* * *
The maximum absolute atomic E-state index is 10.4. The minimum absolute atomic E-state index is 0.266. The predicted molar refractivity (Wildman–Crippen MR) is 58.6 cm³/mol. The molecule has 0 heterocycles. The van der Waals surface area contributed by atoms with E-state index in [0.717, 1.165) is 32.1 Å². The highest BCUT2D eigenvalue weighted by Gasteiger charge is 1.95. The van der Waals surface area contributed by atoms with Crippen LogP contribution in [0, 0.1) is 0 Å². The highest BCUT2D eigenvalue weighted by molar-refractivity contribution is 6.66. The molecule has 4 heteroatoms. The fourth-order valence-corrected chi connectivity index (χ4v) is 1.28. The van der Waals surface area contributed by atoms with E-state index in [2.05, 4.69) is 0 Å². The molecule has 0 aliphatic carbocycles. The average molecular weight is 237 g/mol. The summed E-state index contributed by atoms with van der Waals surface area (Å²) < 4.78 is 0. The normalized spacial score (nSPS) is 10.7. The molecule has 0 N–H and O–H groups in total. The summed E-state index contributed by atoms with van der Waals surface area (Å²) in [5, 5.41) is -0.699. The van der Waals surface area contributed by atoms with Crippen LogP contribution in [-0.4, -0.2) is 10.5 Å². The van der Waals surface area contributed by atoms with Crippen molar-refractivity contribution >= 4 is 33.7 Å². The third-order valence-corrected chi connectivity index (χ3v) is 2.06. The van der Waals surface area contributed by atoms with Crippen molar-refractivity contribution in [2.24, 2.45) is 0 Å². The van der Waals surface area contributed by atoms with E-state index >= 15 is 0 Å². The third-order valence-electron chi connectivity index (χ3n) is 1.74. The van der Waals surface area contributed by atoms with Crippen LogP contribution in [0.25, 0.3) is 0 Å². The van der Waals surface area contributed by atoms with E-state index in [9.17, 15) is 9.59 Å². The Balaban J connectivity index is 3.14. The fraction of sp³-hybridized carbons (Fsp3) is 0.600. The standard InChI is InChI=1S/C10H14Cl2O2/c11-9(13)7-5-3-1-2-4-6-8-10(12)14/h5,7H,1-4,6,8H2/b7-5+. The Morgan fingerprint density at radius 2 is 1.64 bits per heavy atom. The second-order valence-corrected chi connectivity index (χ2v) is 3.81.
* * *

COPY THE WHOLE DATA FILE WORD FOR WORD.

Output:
The maximum absolute atomic E-state index is 10.4. The minimum absolute atomic E-state index is 0.266. The predicted molar refractivity (Wildman–Crippen MR) is 58.6 cm³/mol. The molecule has 0 heterocycles. The van der Waals surface area contributed by atoms with E-state index in [0.717, 1.165) is 32.1 Å². The highest BCUT2D eigenvalue weighted by Gasteiger charge is 1.95. The van der Waals surface area contributed by atoms with Crippen LogP contribution in [0, 0.1) is 0 Å². The highest BCUT2D eigenvalue weighted by molar-refractivity contribution is 6.66. The molecule has 4 heteroatoms. The fourth-order valence-corrected chi connectivity index (χ4v) is 1.28. The van der Waals surface area contributed by atoms with E-state index in [2.05, 4.69) is 0 Å². The molecule has 0 aliphatic carbocycles. The average molecular weight is 237 g/mol. The summed E-state index contributed by atoms with van der Waals surface area (Å²) < 4.78 is 0. The normalized spacial score (nSPS) is 10.7. The molecule has 0 N–H and O–H groups in total. The summed E-state index contributed by atoms with van der Waals surface area (Å²) in [5, 5.41) is -0.699. The van der Waals surface area contributed by atoms with Crippen LogP contribution in [-0.4, -0.2) is 10.5 Å². The van der Waals surface area contributed by atoms with Crippen molar-refractivity contribution >= 4 is 33.7 Å². The third-order valence-corrected chi connectivity index (χ3v) is 2.06. The van der Waals surface area contributed by atoms with Crippen molar-refractivity contribution in [2.24, 2.45) is 0 Å². The van der Waals surface area contributed by atoms with E-state index >= 15 is 0 Å². The third-order valence-electron chi connectivity index (χ3n) is 1.74. The van der Waals surface area contributed by atoms with Crippen LogP contribution in [0.25, 0.3) is 0 Å². The van der Waals surface area contributed by atoms with E-state index in [9.17, 15) is 9.59 Å². The Balaban J connectivity index is 3.14. The fraction of sp³-hybridized carbons (Fsp3) is 0.600. The standard InChI is InChI=1S/C10H14Cl2O2/c11-9(13)7-5-3-1-2-4-6-8-10(12)14/h5,7H,1-4,6,8H2/b7-5+. The Morgan fingerprint density at radius 2 is 1.64 bits per heavy atom. The second-order valence-corrected chi connectivity index (χ2v) is 3.81.